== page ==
Kris and I are now preparing for our upcoming trip to France and Italy. Once again, we made a trip to REI (to take advantage of their Labor Day sale). And once again, I shopped for a pair of zip-off pants. This time, I was surprised to find that the medium pants were loose in the waist. It didn’t make sense to buy them, especially since I plant to keep losing weight. So, I did something I’ve only rarely done in my life: I tried on the small pants.

It turns out that the small zip-off pants are tight. There’s no question. They’re wearable, but tight. But I bought them anyhow. And I bought a pair of size 30 shorts that were also just a bit tight.

Extra small
While shopping for my small pants, I also tried on some shirts and sweaters. “That sweater is way too tight,” Kris said when I showed her a size small that I liked. “You’re not that small.” She was right. (Kris Gates is always right.)

Although my gut is shrinking, my upper body has only shrunk a little because I’ve also been building muscle. I’m no longer a large (or extra large) for shirts and sweaters, but I’m definitely a medium.

It’s edifying and exciting to realize that I can now wear size small for men’s pants and shorts. I can squeeze into size 30, too. Will I ever make it down to size 28? I don’t know. It’s not really a goal, but it may happen. I’m perfectly content with size 30, to be honest (or even size 32), but I also know that I have about 16 or 17 pounds left to drop, and that probably means another three inches off my waist. And using standard sizing, when I have a 32-inch waist, I’ll be able to fit into size 28 pants.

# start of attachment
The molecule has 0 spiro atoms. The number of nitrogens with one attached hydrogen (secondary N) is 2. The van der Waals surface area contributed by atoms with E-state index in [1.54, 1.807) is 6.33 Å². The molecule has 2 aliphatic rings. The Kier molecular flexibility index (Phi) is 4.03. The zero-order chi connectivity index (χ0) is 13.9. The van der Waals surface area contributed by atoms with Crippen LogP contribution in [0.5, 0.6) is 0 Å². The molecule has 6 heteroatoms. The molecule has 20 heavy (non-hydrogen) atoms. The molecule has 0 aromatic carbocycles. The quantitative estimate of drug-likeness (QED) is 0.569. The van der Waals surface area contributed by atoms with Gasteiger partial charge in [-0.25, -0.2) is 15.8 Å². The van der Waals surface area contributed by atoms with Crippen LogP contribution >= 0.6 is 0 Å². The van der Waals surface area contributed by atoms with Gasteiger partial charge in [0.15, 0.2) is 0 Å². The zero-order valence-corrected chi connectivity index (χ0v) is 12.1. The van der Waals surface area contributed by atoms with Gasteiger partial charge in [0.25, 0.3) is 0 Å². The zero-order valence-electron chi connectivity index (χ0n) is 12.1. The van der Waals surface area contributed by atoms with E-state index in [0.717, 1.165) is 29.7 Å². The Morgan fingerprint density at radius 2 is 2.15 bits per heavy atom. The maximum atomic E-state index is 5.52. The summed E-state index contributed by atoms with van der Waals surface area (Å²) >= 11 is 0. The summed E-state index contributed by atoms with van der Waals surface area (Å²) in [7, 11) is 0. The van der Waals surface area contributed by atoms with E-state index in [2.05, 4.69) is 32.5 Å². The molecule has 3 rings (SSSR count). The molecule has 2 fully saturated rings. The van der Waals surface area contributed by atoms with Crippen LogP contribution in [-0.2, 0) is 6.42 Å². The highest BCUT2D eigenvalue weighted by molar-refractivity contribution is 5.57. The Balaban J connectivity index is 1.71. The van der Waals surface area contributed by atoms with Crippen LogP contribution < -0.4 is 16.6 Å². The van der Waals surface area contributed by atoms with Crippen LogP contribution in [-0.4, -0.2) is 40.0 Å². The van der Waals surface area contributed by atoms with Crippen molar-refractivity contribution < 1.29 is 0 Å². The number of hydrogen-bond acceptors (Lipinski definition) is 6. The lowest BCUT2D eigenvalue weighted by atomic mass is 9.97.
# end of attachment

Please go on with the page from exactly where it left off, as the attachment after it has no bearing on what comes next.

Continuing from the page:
Now, that’s small!

(P.S. If you know somebody who would like a pair of plum-colored extra-large zip-off pants, please let me know. They have a 30″ inseam.)

Stuck in a Moment

I’ve been stuck in a strange mental place for the past month, and I can’t seem to get out of it. During the second weekend of July, I traveled to Breckenridge, Colorado to be a speaker at a blogging conference. I had a great time and I learned a lot, but was relieved when the conference was over — it was the last large commitment looming on the horizon.

The following weekend, I met a life-long goal: I biked 100 miles in a day. I was a little short on training before the ride (having logged only 500 miles), but I felt fit. My weight loss was on-track, and I was exercising nearly every day, sometimes for hours at a time.

The first half of the century ride was, theoretically, the most difficult; it had all of the elevation gain. But I loved it. When I stopped for lunch at the 54-mile mark, I felt great. I felt like I could ride forever. Ha!